The Mayor of Casterbridge By Thomas Hardy Chapter 14 - Elizabeth-Jane and Farfrae Are Brought Together

"No. Indeed, at no hand would I have thought of it! And for you — didn't you ask me? This is not your writing?" And he held up his.

"By no means."

"And is that really so! Then it's somebody wanting to see us both. Perhaps we would do well to wait a little longer."

Acting on this consideration they lingered, Elizabeth-Jane's face being arranged to an expression of preternatural composure, and the young Scot, at every footstep in the street without, looking from under the granary to see if the passer were about to enter and declare himself their summoner. They watched individual drops of rain creeping down the thatch of the opposite rick — straw after straw — till they reached the bottom; but nobody came, and the granary roof began to drip.

"The person is not likely to be coming," said Farfrae. "It's a trick perhaps, and if so, it's a great pity to waste our time like this, and so much to be done."

"'Tis a great liberty," said Elizabeth.

"It's true, Miss Newson. We'll hear news of this some day depend on't, and who it was that did it. I wouldn't stand for it hindering myself; but you, Miss Newson — — "

"I don't mind — much,' she replied.

"Neither do I."

They lapsed again into silence. "You are anxious to get back to Scotland, I suppose, Mr. Farfrae?" she inquired.

"O no, Miss Newson. Why would I be?"

"I only supposed you might be from the song you sang at the Three Mariners — about Scotland and home, I mean — which you seemed to feel so deep down in your heart; so that we all felt for you."

"Ay — and I did sing there — I did — — But, Miss Newson" — and Donald's voice musically undulated between two semi-tones as it always did when he became earnest — "it's well you feel a song for a few minutes, and your eyes they get quite tearful; but you finish it, and for all you felt you don't mind it or think of it again for a long while. O no, I don't want to go back! Yet I'll sing the song to you wi' pleasure whenever you like. I could sing it now, and not mind at all?"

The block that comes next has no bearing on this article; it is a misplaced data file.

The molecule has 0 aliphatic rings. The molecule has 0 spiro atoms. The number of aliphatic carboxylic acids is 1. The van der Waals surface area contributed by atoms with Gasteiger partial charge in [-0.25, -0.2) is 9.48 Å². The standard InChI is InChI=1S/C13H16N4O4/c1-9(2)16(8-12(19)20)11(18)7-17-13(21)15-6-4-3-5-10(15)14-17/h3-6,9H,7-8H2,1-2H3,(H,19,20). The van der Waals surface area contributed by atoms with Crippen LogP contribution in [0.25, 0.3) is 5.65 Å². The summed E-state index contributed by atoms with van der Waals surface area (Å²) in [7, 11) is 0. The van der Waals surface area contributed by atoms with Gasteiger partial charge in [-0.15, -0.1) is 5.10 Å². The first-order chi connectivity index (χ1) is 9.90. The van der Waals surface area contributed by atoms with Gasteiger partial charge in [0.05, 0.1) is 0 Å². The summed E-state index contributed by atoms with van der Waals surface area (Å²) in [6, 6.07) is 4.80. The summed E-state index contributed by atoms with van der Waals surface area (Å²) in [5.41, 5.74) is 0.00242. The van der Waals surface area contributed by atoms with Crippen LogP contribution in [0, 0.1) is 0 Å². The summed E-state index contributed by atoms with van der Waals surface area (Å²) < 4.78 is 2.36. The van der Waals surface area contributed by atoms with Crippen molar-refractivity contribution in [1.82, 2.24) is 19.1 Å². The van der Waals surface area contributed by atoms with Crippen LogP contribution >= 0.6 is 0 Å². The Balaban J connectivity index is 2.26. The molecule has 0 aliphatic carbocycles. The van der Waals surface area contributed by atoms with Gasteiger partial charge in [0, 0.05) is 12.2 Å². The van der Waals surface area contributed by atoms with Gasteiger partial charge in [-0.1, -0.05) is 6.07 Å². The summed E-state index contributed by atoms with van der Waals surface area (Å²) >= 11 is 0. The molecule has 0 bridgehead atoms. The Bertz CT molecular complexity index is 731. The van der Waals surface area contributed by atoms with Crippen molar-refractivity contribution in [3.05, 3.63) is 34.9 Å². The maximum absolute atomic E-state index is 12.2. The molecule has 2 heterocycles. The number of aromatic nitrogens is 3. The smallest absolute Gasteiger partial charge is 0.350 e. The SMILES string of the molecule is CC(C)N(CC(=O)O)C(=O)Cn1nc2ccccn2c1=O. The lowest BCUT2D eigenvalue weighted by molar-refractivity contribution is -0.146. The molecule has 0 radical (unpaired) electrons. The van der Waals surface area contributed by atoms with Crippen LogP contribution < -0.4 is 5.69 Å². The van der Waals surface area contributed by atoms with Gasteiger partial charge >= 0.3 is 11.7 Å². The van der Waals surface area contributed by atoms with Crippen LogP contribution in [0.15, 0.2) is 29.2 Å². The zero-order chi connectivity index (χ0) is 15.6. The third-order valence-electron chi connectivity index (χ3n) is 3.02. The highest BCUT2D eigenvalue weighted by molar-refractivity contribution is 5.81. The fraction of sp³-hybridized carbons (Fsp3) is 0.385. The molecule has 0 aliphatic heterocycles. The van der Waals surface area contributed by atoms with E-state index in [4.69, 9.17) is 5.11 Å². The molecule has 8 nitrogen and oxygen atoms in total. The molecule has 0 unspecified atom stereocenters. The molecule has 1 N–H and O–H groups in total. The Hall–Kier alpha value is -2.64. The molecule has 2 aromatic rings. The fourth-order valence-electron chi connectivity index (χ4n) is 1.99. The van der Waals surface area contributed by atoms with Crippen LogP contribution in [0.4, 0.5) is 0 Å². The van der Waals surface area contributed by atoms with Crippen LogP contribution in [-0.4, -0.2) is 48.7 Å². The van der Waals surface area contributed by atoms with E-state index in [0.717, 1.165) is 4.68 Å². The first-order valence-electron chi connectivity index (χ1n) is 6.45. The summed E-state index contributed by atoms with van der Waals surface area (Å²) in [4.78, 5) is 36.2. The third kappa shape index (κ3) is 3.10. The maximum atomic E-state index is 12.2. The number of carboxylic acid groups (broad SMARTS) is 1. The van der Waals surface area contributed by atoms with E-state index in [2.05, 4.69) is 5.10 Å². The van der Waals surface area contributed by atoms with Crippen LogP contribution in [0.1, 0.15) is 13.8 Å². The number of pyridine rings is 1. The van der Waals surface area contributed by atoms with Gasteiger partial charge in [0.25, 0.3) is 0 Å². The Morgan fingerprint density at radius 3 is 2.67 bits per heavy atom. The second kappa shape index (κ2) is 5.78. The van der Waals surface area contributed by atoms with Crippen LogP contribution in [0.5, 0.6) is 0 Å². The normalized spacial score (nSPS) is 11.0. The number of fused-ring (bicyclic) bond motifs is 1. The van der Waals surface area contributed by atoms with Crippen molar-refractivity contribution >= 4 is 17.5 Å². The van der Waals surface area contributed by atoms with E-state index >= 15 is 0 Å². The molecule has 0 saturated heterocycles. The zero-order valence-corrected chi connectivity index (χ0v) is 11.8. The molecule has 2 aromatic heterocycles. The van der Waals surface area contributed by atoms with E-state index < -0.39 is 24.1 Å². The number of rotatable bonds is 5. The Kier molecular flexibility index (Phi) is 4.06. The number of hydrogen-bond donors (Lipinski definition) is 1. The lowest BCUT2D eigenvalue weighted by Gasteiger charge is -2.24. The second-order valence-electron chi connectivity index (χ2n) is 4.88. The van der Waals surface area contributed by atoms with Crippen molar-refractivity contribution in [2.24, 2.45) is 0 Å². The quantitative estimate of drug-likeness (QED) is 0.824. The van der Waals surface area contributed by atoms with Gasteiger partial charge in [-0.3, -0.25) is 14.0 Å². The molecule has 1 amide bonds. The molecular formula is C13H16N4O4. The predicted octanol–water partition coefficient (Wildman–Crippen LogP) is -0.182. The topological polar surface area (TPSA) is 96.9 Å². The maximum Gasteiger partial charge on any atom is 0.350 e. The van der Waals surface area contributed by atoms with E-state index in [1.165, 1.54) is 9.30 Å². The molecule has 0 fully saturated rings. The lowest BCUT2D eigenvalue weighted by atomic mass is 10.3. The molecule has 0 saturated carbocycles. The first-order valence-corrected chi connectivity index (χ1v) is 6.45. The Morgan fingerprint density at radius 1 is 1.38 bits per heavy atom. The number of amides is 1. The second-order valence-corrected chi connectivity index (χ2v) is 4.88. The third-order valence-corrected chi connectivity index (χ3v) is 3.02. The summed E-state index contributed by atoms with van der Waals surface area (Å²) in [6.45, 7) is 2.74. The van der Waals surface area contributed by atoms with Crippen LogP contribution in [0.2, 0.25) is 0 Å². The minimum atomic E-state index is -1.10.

"Thank you, indeed. But I fear I must go — rain or no."

"Ay! Then, Miss Newson, ye had better say nothing about this hoax, and take no heed of it. And if the person should say anything to you, be civil to him or her, as if you did not mind it — so you'll take the clever person's laugh away." In speaking his eyes became fixed upon her dress, still sown with wheat husks. "There's husks and dust on you. Perhaps you don't know it?" he said, in tones of extreme delicacy. "And it's very bad to let rain come upon clothes when there's chaff on them. It washes in and spoils them. Let me help you — blowing is the best."

As Elizabeth neither assented nor dissented Donald Farfrae began blowing her back hair, and her side hair, and her neck, and the crown of her bonnet, and the fur of her victorine, Elizabeth saying, "O, thank you," at every puff. At last she was fairly clean, though Farfrae, having got over his first concern at the situation, seemed in no manner of hurry to be gone.

"Ah — now I'll go and get ye an umbrella," he said.

She declined the offer, stepped out and was gone. Farfrae walked slowly after, looking thoughtfully at her diminishing figure, and whistling in undertones, "As I came down through Cannobie."

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